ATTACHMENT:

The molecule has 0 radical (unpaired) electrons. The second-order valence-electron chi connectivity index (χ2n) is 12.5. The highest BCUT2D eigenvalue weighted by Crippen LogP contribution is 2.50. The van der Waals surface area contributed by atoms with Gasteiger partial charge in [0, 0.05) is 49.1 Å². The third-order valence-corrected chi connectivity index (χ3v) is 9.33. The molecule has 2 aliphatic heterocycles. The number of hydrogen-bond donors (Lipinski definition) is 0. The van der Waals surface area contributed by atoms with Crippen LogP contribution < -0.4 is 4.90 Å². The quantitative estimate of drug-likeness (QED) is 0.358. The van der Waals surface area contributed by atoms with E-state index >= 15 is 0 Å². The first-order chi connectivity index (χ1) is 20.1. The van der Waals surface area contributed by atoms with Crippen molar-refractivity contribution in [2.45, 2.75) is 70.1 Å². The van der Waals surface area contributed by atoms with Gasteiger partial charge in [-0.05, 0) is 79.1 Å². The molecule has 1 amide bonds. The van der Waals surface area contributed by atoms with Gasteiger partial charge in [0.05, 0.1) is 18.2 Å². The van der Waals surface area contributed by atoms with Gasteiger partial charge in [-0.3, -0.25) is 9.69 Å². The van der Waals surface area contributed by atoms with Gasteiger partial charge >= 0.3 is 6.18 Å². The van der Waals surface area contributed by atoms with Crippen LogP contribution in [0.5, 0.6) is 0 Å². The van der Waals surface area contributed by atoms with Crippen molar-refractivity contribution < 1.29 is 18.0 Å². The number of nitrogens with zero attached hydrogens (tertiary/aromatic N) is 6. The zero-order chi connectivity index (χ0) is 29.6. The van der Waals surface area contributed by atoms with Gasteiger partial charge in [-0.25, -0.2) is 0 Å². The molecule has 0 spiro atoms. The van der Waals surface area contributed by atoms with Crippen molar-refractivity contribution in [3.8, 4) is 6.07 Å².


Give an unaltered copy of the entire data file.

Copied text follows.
The molecule has 0 radical (unpaired) electrons. The second-order valence-electron chi connectivity index (χ2n) is 12.5. The highest BCUT2D eigenvalue weighted by Crippen LogP contribution is 2.50. The van der Waals surface area contributed by atoms with Gasteiger partial charge in [0, 0.05) is 49.1 Å². The third-order valence-corrected chi connectivity index (χ3v) is 9.33. The molecule has 2 aliphatic heterocycles. The number of hydrogen-bond donors (Lipinski definition) is 0. The van der Waals surface area contributed by atoms with Crippen LogP contribution < -0.4 is 4.90 Å². The quantitative estimate of drug-likeness (QED) is 0.358. The van der Waals surface area contributed by atoms with E-state index >= 15 is 0 Å². The first-order chi connectivity index (χ1) is 20.1. The van der Waals surface area contributed by atoms with Crippen molar-refractivity contribution in [2.45, 2.75) is 70.1 Å². The van der Waals surface area contributed by atoms with Gasteiger partial charge in [-0.05, 0) is 79.1 Å². The molecule has 1 amide bonds. The van der Waals surface area contributed by atoms with Gasteiger partial charge in [0.05, 0.1) is 18.2 Å². The van der Waals surface area contributed by atoms with Gasteiger partial charge in [-0.3, -0.25) is 9.69 Å². The van der Waals surface area contributed by atoms with Gasteiger partial charge >= 0.3 is 6.18 Å². The van der Waals surface area contributed by atoms with Crippen LogP contribution in [0.5, 0.6) is 0 Å². The van der Waals surface area contributed by atoms with Crippen molar-refractivity contribution < 1.29 is 18.0 Å². The number of nitrogens with zero attached hydrogens (tertiary/aromatic N) is 6. The zero-order chi connectivity index (χ0) is 29.6. The van der Waals surface area contributed by atoms with Gasteiger partial charge in [-0.25, -0.2) is 0 Å². The molecule has 0 spiro atoms. The van der Waals surface area contributed by atoms with Crippen molar-refractivity contribution in [3.8, 4) is 6.07 Å².